Cancer Death of a Boyfriend

Dear Dr. Neimeyer,

My boyfriend died very recently from cancer. We never had a chance to say goodbye. How do I move on from the feelings of did I do enough and is he okay with things between us? I keep thinking I should have done more. Thanks for your help.

Charlene

Dear Charlene,

When love is cut short by loss, we are left with many unanswered questions, and often many unspoken feelings. In fact, research suggests that the closer the relationship, the more likely people are to report unresolved relational issues, sometimes called “unfinished business,” with their loved ones at the end of life. For obvious reasons, when the death is relatively sudden, with few opportunities perceived or taken to talk through the difficult topics and make peace with what you had, and what you didn’t, the distress about such issues is greater. In fact, our study suggests that nearly half of bereaved people acknowledge regrets, many of them, like yours, about missed connections, or the failure to make sure all was well in the rel at ionship as the loved one reached life’s end.

At the same time, your use of the present tense (Is he okay with things between us?) suggests that he has a kind of continuing existence for you, perhaps of a spiritual kind. If so, does your faith in his existence include the sense that he can hear your earnest entreaty, prayer, apology, or even simple attempts to continue the conversation with him? If he is a sentient being who is still attuned to you, then consider speaking aloud or on paper what remains to be said, what you wish you had expressed at the time of his illness, and how it is for you now. Perhaps the Private Conversations function of AfterTalk could provide a safe place for this kind of dialogue in written form. Then, giving yourself a day or two to let this potentially emotional communication settle, consider writing back as if from him, growing quiet to sense what he might say. In this way, perhaps even more than during the time of his terminal illness, given the fogging of his attention with pain-regulating drugs, and the impersonal press of a hospital ward, you might find that the conversation you yearn for is still possible, though in a non-physical form. Take time to finish the unfinished business between you, and then move on to thinking creatively about how you might create a life in which he would wish to intangibly accompany you with pride and pleasure.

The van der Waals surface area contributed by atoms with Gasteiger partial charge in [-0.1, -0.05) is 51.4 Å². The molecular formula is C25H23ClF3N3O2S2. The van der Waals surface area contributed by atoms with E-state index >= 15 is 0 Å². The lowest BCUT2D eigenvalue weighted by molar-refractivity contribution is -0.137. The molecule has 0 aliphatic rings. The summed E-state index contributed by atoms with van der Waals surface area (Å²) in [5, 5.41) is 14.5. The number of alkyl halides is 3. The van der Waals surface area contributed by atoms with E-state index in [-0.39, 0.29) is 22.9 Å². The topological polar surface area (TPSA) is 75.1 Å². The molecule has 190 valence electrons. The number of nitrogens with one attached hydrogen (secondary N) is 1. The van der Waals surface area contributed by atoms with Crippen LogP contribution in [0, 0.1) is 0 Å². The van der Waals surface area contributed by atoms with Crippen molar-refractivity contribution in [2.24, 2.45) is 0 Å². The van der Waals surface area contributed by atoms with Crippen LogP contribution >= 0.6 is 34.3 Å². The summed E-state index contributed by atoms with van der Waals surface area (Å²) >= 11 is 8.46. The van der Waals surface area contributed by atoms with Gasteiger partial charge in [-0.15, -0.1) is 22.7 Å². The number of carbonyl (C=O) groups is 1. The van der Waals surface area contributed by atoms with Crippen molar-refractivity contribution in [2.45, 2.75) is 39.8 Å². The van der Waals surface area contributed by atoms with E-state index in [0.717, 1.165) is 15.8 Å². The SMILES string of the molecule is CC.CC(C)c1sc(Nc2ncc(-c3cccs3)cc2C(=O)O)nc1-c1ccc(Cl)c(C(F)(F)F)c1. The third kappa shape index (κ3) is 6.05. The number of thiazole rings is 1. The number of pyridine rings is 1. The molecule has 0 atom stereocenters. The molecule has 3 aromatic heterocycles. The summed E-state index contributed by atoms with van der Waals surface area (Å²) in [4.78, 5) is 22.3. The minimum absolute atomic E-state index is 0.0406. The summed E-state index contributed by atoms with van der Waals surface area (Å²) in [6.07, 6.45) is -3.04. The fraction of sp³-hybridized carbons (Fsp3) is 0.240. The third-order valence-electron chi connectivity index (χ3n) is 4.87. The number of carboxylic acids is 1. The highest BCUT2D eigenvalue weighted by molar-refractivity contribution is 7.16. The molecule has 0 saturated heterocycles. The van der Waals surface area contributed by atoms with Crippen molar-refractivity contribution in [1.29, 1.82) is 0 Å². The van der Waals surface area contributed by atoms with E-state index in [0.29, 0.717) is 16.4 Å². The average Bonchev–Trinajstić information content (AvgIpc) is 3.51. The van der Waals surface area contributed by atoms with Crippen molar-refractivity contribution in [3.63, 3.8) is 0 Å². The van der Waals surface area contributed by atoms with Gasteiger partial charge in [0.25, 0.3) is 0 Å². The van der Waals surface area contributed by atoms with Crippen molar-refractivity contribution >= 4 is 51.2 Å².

Dr. Neimeyer

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